An Entrancing Production of “Next to Normal”
Richard Rating: (5/5 stars)
I never thought a small company like Custom Made Theatre could produce a provocative Broadway musical of “Next to Normal”. Boy was I wrong. Not only have they produced this rock-infused musical but have made it up close and personal on their intimate stage with an outstanding cast of singers backed up with a six piece orchestra.
This marks the second time I have seen this challenging musical having seen the National Touring Company with Alice Ripley playing the bipolar mother. This production is just as good as the touring production.
“Next to Normal” is a rare recent example of Broadway reliability. The show has found an audience not by sugarcoating its depiction of bipolar disorder but by finding provocative ways of representing its emotional fallout onstage. Yes the subject matter is unusually forbidding but the artistry and determination are uplifting. It is part of rock-infused musicals confronting issues normally reserved for serious drama.
The Pulitzer Prize winning pharmacological musical is about Diana (Lisa-Marie Newton) playing a mother with bipolar disorder. This normal looking woman descends into a state of madness that resists the usual drug and psychotherapy protocols. Electroconvulsive therapy is recommended. Diana’s husband Dan (LaMont Ridgell), her daughter, Natalie (Mackenzie Cala) and her son Gabe (Danny Gould) who appears as an apparition and part of the family’s drama are instantly plunged into a state of crisis.
Natalie is justifiably sick and tired of a tribulation that has allowed most of her existence. She also has problems as she sinks into her own medicated haze and finds a boyfriend named Henry (Jordon Bridges) who is a younger version of her father.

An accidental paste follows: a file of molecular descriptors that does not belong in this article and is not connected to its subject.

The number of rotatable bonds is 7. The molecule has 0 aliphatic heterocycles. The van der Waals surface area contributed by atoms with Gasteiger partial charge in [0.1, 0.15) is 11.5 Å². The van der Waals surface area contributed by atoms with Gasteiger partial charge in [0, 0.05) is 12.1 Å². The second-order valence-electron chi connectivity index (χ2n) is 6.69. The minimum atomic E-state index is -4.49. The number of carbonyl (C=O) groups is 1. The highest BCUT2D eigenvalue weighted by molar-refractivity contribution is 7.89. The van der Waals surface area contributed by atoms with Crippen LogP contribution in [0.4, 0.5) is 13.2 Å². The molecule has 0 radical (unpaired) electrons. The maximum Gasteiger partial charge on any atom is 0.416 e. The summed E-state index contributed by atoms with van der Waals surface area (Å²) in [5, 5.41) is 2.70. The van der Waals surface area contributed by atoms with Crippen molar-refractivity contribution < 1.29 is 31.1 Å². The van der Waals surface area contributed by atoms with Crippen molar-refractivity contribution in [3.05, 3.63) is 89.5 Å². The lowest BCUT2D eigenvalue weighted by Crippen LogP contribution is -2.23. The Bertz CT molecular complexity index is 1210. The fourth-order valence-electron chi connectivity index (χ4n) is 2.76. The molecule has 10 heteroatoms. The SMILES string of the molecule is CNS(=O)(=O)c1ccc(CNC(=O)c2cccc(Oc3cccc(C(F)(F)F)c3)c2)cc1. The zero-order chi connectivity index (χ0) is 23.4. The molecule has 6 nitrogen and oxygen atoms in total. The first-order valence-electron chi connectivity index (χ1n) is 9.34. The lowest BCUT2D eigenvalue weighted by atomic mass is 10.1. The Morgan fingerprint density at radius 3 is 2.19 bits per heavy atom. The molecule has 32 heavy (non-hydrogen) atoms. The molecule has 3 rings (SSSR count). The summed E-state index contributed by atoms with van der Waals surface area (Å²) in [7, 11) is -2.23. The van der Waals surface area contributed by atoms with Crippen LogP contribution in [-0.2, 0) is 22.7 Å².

What makes this musical breathtaking is its persistence that feelings can never be successfully put into compartments. It aims for the heart with a striking score by composer Tom Kitt and lyricist/book writer Brian Yorkey. The score details the symptoms surrounding Diana’s explicit self-awareness as she sings “I Miss the Mountains”. She even imagines her new physician Dr. Fine (Perry Aliado) as a “rock star” in Mick Jagger mode. The rock score is fervent and stimulating
“Next to Normal” cast is spellbinding and there is no denying the fierceness and poignant precision of the cast headed by Lisa-Marie Newton. She manically switches from euphoria to agony. She uses her vocal cords to intensify Diana’s pain. It is a tour de force of outstanding acting.
LaMont Ridgell has the complex role of Dan, her husband. He gives a splendid performance as a man who is both mushy and overly endearing and you know he loves his wife very much and will suffer anything just to stay with her. Danny Gould gives a charismatic performance as the enigmatic son Gabe. He has a commanding voice when singing “I’m Alive” toward the end of the show. Alameda high school senior Mackenzie Cala creates a distinctive impression as Natalie. As her boyfriend Henry, Jordon Bridges gives his first Bay Area performance is charming. He captures the kind-heartedness and misperception of adolescence.
Set designer Erik LaDue and lightning designer Maxx Kurzunki have built and lit a superb set to evoke Diana’s household. There is a scaffold in the back of the house upstage on the three sided theatre that is designed to be climbed on as do some of the actors. Kurzunksi’s light design features patches of light that spill onto the stage like shattered. Brian Katz direction is vibrant and fast pace. Armando Fox beautiful directs the six piece orchestra that is hidden behind a screen.
This is a show that everyone can appreciate but anybody who has direct experience in living with mental illness will find it especially moving.
“Next to Normal” runs through October 27th at the Gough Street Playhouse, 1622 Gough Street, San Francisco. For tickets call 415-798-CMTC or on line at www.custommade.org Coming up next is “Peter and Wendy” adapted and directed by Jeremy Bloom.